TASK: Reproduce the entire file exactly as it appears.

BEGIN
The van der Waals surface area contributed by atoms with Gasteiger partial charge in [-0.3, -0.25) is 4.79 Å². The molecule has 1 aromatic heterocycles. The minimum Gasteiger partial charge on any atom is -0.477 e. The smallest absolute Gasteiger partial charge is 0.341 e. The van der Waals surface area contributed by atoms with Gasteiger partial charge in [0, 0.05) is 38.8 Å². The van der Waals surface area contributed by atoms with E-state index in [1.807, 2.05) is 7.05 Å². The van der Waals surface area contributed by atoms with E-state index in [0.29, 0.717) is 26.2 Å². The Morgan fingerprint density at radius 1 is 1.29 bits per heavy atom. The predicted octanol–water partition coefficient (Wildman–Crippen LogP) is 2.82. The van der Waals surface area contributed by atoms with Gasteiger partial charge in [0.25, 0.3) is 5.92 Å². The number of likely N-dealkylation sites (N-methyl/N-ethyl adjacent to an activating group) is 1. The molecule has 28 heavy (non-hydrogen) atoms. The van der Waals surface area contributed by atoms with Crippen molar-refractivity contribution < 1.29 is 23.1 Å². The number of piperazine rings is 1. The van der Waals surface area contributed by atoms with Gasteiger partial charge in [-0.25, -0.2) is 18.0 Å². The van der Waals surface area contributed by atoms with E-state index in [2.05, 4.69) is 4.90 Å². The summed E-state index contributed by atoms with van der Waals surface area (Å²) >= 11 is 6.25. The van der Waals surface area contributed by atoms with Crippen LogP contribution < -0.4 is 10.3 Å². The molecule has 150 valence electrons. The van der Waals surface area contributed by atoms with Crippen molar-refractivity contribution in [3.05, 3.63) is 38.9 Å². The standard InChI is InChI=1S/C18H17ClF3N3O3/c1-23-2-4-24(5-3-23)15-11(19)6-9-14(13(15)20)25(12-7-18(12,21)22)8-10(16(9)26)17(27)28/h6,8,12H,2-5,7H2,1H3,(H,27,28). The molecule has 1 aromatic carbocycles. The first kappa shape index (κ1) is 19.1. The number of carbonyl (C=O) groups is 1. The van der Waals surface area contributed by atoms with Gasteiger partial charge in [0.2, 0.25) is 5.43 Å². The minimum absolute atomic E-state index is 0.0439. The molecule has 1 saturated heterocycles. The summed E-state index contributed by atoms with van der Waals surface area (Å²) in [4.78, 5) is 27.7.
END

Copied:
The van der Waals surface area contributed by atoms with Gasteiger partial charge in [-0.3, -0.25) is 4.79 Å². The molecule has 1 aromatic heterocycles. The minimum Gasteiger partial charge on any atom is -0.477 e. The smallest absolute Gasteiger partial charge is 0.341 e. The van der Waals surface area contributed by atoms with Gasteiger partial charge in [0, 0.05) is 38.8 Å². The van der Waals surface area contributed by atoms with E-state index in [1.807, 2.05) is 7.05 Å². The van der Waals surface area contributed by atoms with E-state index in [0.29, 0.717) is 26.2 Å². The Morgan fingerprint density at radius 1 is 1.29 bits per heavy atom. The predicted octanol–water partition coefficient (Wildman–Crippen LogP) is 2.82. The van der Waals surface area contributed by atoms with Gasteiger partial charge in [0.25, 0.3) is 5.92 Å². The number of likely N-dealkylation sites (N-methyl/N-ethyl adjacent to an activating group) is 1. The molecule has 28 heavy (non-hydrogen) atoms. The van der Waals surface area contributed by atoms with Crippen molar-refractivity contribution < 1.29 is 23.1 Å². The number of piperazine rings is 1. The van der Waals surface area contributed by atoms with Gasteiger partial charge in [-0.25, -0.2) is 18.0 Å². The van der Waals surface area contributed by atoms with E-state index in [2.05, 4.69) is 4.90 Å². The summed E-state index contributed by atoms with van der Waals surface area (Å²) >= 11 is 6.25. The van der Waals surface area contributed by atoms with Crippen LogP contribution < -0.4 is 10.3 Å². The molecule has 150 valence electrons. The van der Waals surface area contributed by atoms with Crippen molar-refractivity contribution in [3.05, 3.63) is 38.9 Å². The standard InChI is InChI=1S/C18H17ClF3N3O3/c1-23-2-4-24(5-3-23)15-11(19)6-9-14(13(15)20)25(12-7-18(12,21)22)8-10(16(9)26)17(27)28/h6,8,12H,2-5,7H2,1H3,(H,27,28). The molecule has 1 aromatic carbocycles. The first kappa shape index (κ1) is 19.1. The number of carbonyl (C=O) groups is 1. The van der Waals surface area contributed by atoms with Gasteiger partial charge in [0.2, 0.25) is 5.43 Å². The minimum absolute atomic E-state index is 0.0439. The molecule has 1 saturated heterocycles. The summed E-state index contributed by atoms with van der Waals surface area (Å²) in [4.78, 5) is 27.7.